Most Dentists are unaware of how their work on your teeth can affect your chewing muscles. For instance, a crown(s) or filling(s) can change the bite and cause problems resulting in common TMJ symptoms, simply by the bite being “high” or the tooth anatomy is the wrong shape. This inaccuracy is directly connected to the fact that research shows that dentists can only choose the proper contact 12% of the time when they only using traditional bite ribbon. This means that they are going to choose INCORRECT tooth contacts to address a patients bite issues 88% of the time! There are studies that have statistically demonstrated this! Unmeasured tooth alignment can readily cause headaches, tooth hot and cold sensitivity, grinding, stiff neck and shoulder muscles, and other “TMJ” issues. The key lies in diagnosis (or multiple diagnoses, or layers), proving objectively (whenever possible) that your temporomandibular joints and surrounding structures are both stable. IF SO, then these issues are likely happening because your bite is misaligned and muscular spasms are causing your tempormandibular dysfunction. IF NOT, then your issues may also have other layers that are causing your problems. Again, “TMJ`’ is typically NOT a psychological problem; it is literally in your head, NOT your mind! Teeth, muscles, bone, joints and cartilage; we methodically measure all of these co-factors to arrive at a working, and ultimately, a definitive diagnosis.

 
Damaged Cartilage

​In perfect TMJ health, cartilage sits on top of where the lower jawbone articulates into your skull base in front of your ears. That cartilage has a thickness. There are ligaments holding that cartilage there, just like there are ligaments holding the cartilage in place between the long bones of your leg. Tear or stretch the ligaments, and the cartilage will likely displace forwards in the TMJ. When the cartilage is forwards, many times this will change the bite, with back teeth typically hitting harder than they should. When back teeth hit too hard, your nervous system does not like this and responds by making the chewing muscles work harder and harder, not allowing those muscles to take a break. This can readily lead to chronic pain due to the muscles being overworked. Bottom line, damaged cartilage is another pathway by which your bite may change, potentially leading to chronic pain around your TMJ’s, teeth, and/or temples.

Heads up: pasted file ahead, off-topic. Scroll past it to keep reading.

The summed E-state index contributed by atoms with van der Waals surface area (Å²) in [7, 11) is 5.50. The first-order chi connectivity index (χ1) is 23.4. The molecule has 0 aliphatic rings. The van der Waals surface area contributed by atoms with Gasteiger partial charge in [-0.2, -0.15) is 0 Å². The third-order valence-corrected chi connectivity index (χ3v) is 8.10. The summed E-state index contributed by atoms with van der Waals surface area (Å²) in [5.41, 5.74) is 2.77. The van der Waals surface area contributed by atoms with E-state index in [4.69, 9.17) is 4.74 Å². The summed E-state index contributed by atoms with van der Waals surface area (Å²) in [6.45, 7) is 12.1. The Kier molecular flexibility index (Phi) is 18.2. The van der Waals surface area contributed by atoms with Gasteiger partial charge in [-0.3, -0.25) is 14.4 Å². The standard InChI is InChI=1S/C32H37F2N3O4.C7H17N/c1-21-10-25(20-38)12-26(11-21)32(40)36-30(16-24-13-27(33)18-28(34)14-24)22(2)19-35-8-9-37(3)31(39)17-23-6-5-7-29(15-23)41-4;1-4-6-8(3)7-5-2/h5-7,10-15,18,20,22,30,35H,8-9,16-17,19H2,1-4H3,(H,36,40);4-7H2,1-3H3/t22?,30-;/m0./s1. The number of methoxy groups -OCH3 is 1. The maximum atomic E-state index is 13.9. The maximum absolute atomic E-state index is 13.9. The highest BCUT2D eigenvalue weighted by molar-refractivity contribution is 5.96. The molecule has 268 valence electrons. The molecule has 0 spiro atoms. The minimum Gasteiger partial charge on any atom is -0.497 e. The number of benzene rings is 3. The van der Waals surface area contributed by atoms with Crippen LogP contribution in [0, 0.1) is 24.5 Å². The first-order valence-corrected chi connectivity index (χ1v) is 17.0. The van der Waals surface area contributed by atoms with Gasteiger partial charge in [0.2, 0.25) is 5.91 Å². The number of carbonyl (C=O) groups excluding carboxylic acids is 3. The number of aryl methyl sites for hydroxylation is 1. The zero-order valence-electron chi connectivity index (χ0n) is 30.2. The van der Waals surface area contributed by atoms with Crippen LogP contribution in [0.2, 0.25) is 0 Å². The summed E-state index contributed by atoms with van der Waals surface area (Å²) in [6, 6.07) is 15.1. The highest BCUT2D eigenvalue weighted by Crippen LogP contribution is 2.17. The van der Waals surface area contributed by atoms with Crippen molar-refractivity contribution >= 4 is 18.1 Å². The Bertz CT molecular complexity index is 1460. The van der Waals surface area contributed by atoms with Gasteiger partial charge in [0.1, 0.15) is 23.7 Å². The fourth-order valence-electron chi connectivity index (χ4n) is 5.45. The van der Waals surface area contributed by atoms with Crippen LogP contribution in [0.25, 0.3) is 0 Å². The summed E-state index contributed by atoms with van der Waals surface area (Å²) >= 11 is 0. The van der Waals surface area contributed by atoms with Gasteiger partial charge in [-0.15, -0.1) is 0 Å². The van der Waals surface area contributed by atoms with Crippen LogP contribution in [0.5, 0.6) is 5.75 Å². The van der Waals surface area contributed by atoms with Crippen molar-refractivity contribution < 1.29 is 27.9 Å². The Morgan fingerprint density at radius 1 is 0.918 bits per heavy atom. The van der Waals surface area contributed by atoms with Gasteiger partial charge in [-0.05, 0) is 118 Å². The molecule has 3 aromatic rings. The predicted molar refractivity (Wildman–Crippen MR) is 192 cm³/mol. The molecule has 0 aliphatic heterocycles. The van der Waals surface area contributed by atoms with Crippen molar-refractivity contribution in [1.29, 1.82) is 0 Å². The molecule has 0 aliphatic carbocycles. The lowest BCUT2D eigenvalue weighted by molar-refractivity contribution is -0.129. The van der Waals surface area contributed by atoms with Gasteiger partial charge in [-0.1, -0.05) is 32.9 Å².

Dead Bone

If the blood supply to your mandibular condyle is cut off, then the jaw bone can die. This is known as Avascular Necrosis (AVN). AVN can happen for several reasons, but perhaps the most common is due to the cartilage ligaments being torn and the anteriorly displaced TMJ cartilage pinching off the blood supply to the condyle. This may happen in particular if the cartilagenous disk is displaced forwards and medially. AVN is fairly rare, but needs to be identified. The only non-invasive way to properly identify AVN is via proper MRI imaging of the TMJ’s.

Head Trauma (recent or old)

Physical trauma can tear ligaments, both in your TMJ’s and in your cervical spine. This can cause TMD issues from both the TMJ’s and the cervical regions.

Whiplash

A whiplash is a rapid, acute injury to the head that can once again tear or stretch the ligaments in one or both of your TMJ’s and in your cervical spine. These cervical and TMJ issues may manifest as “TMD”.​

Improper Bite

Think of top and bottom teeth as parts of a machine. When they don’t hit and interact properly, there can be muscular issues that may manifest as pain resultant of the muscles not being perfectly aligned biomechanically and neurologically, in time.

Jaw Dislocation or Injury

Dislocations and injuries damage cartilage, which can lead to inflammatory and degenerative changes of the bone, both of which can readily alter the bite and lead to chronic pain conditions.

Arthritis

Displaced cartilage is fairly common, and when that protective layer is missing, jaw bone rubs on skull bone, with ensuing arthritic breakdown. As the jawbone breaks down, that too can change the bite and cause pain in and around the TMJ’s.

Erosion of the Joint

Excessive inflammatory fluid buildup in the TMJ mandibular condylar head is defined as an erosion. Erosions can only be seen on TMJ MRI’s and are a sign of active joint breakdown.

Structural Jaw Issues

When the jaw bone is of abnormal size or shape, this can alter the entire stomatognathic (chewing) system. The body will adapt and remodel to this change over time. How it adapts dictates whether or not things are stable and adapted.

Cervical Neck Damage

​Cervical issues readily contribute to TMD pain issues. The neck should always be considered as a potential player in the TMD patient.

Sympathetic Input